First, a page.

Tours Made Accessible for Wheelchair Users with Rome and Italy – Part Four

This post is the conclusion of the accessible tours I went on with Rome and Italy. Over the course of two days, we visited Appian Way and Castel Sant’Angelo, plus a bonus tour of the Ara Pacis Augustae. Be sure that you don’t miss Part Three which was all about Pompeii and my private tour at the Vatican Museum.

Tour #8: Appian Way, Rome

Background: The Appian Way (Via Appia) was an important road for the Romans. It ran from Rome to modern Brindisi, a city in southern Italy, from where ships would set sail to Greece. Scattered along the road are some monumental tombs left by some very wealthy Romans.

I scheduled my ‘tour’ of the Appian Way at the last moment before leaving Canada. Initially, I didn’t have anything booked for the day of my birthday, but thought a nice stroll through the Appian Way would be perfect; and it was. I didn’t book a guide for this outing because I just wanted to immerse myself in travelling down the same road that the Romans did and enjoying the scenery. One staff member from the company did come along and stayed with us for half of the journey before setting off. I had hoped to go to the Appian Way myself without the Wheely Trekky, but the tour company advised that the road would be impassable in my powered wheelchair. They were right; given that the road has been around since antiquity, some parts of the paving stones are rutted and uneven, while other parts are still smooth.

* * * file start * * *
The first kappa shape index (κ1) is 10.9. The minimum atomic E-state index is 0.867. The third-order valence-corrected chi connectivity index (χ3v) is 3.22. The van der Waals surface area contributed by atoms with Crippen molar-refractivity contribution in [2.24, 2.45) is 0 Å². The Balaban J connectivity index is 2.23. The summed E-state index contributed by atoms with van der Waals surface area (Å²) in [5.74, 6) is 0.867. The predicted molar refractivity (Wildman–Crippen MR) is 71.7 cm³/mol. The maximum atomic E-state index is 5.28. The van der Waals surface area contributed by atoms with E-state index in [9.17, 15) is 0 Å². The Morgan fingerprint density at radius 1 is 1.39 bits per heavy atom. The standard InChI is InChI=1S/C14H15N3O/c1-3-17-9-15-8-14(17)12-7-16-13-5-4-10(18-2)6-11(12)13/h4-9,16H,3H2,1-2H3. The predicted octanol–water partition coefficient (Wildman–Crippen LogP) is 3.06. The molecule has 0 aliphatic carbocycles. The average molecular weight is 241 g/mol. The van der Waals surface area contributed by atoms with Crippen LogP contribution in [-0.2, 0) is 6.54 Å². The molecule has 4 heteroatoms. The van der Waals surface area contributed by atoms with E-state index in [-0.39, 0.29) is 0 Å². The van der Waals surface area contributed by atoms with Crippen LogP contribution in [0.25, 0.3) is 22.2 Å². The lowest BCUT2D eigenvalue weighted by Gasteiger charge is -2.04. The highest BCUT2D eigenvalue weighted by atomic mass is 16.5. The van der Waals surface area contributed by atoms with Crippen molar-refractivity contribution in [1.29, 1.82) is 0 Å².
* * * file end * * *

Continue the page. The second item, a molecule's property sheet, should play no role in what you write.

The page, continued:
We left the hotel at 10 in the morning and the weather was pretty perfect that day. It wasn’t too hot and there was a gentle breeze, plus the trees dotted alongside the road offered shade.

After about an hour we came across the Tomb of Caecilia Metella, one of the most prominent tombs along the Via Appia. It was built around 20 BC for Caecilia, the daughter of a prominent political Roman.

This slideshow requires JavaScript.

Shortly after seeing that mausoleum, we started making our way back.

I have to mention Massimo again, our driver for every outing. After we were done at Appian Way, he offered to drive us to the Il Vittoriano, a huge nineteenth century monument that at its peak showcases the best views of Rome, free of charge, as a birthday present to me.

image

I’ll explain accessibility at Il Vittoriano in a later post.

Tour #9: Castel Sant’Angelo, Rome

Background: Emperor Hadrian built this huge mausoleum for himself and completed it in AD 140. He also built the bridge which leads up to the mausoleum and hovers over the Tiber River. In the Middle Ages, the tomb was expanded on top of the original structure and became a building used for fortification and at that time received its current name – Castel Sant’Angelo, for the bronze angel that crowns the building today.